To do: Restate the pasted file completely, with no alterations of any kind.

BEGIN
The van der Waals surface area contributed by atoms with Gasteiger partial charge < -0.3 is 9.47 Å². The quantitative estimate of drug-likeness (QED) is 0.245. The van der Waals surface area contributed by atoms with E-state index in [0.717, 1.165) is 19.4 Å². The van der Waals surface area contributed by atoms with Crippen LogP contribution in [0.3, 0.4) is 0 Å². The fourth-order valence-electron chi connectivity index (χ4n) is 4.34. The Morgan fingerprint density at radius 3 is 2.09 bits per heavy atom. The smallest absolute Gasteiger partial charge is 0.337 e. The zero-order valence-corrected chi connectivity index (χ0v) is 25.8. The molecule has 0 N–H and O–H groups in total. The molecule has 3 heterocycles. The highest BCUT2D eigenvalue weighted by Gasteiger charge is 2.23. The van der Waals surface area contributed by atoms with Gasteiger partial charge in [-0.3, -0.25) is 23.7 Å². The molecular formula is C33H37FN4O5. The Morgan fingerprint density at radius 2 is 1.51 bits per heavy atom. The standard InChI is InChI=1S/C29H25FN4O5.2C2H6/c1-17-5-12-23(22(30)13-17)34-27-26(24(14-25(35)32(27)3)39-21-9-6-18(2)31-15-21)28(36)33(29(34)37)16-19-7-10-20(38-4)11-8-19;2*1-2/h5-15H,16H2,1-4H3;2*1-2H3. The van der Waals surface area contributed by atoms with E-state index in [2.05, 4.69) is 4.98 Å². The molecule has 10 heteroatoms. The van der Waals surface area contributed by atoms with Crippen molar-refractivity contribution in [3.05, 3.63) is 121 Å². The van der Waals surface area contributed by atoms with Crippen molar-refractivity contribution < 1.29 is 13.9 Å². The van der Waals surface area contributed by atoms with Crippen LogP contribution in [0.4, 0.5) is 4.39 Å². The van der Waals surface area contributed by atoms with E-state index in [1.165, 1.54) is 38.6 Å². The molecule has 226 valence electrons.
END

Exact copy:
The van der Waals surface area contributed by atoms with Gasteiger partial charge < -0.3 is 9.47 Å². The quantitative estimate of drug-likeness (QED) is 0.245. The van der Waals surface area contributed by atoms with E-state index in [0.717, 1.165) is 19.4 Å². The van der Waals surface area contributed by atoms with Crippen LogP contribution in [0.3, 0.4) is 0 Å². The fourth-order valence-electron chi connectivity index (χ4n) is 4.34. The Morgan fingerprint density at radius 3 is 2.09 bits per heavy atom. The smallest absolute Gasteiger partial charge is 0.337 e. The zero-order valence-corrected chi connectivity index (χ0v) is 25.8. The molecule has 0 N–H and O–H groups in total. The molecule has 3 heterocycles. The highest BCUT2D eigenvalue weighted by Gasteiger charge is 2.23. The van der Waals surface area contributed by atoms with Gasteiger partial charge in [-0.3, -0.25) is 23.7 Å². The molecular formula is C33H37FN4O5. The Morgan fingerprint density at radius 2 is 1.51 bits per heavy atom. The standard InChI is InChI=1S/C29H25FN4O5.2C2H6/c1-17-5-12-23(22(30)13-17)34-27-26(24(14-25(35)32(27)3)39-21-9-6-18(2)31-15-21)28(36)33(29(34)37)16-19-7-10-20(38-4)11-8-19;2*1-2/h5-15H,16H2,1-4H3;2*1-2H3. The van der Waals surface area contributed by atoms with E-state index in [2.05, 4.69) is 4.98 Å². The molecule has 10 heteroatoms. The van der Waals surface area contributed by atoms with Crippen molar-refractivity contribution in [3.05, 3.63) is 121 Å². The van der Waals surface area contributed by atoms with Crippen molar-refractivity contribution < 1.29 is 13.9 Å². The van der Waals surface area contributed by atoms with Crippen LogP contribution in [0.4, 0.5) is 4.39 Å². The van der Waals surface area contributed by atoms with E-state index in [1.165, 1.54) is 38.6 Å². The molecule has 226 valence electrons.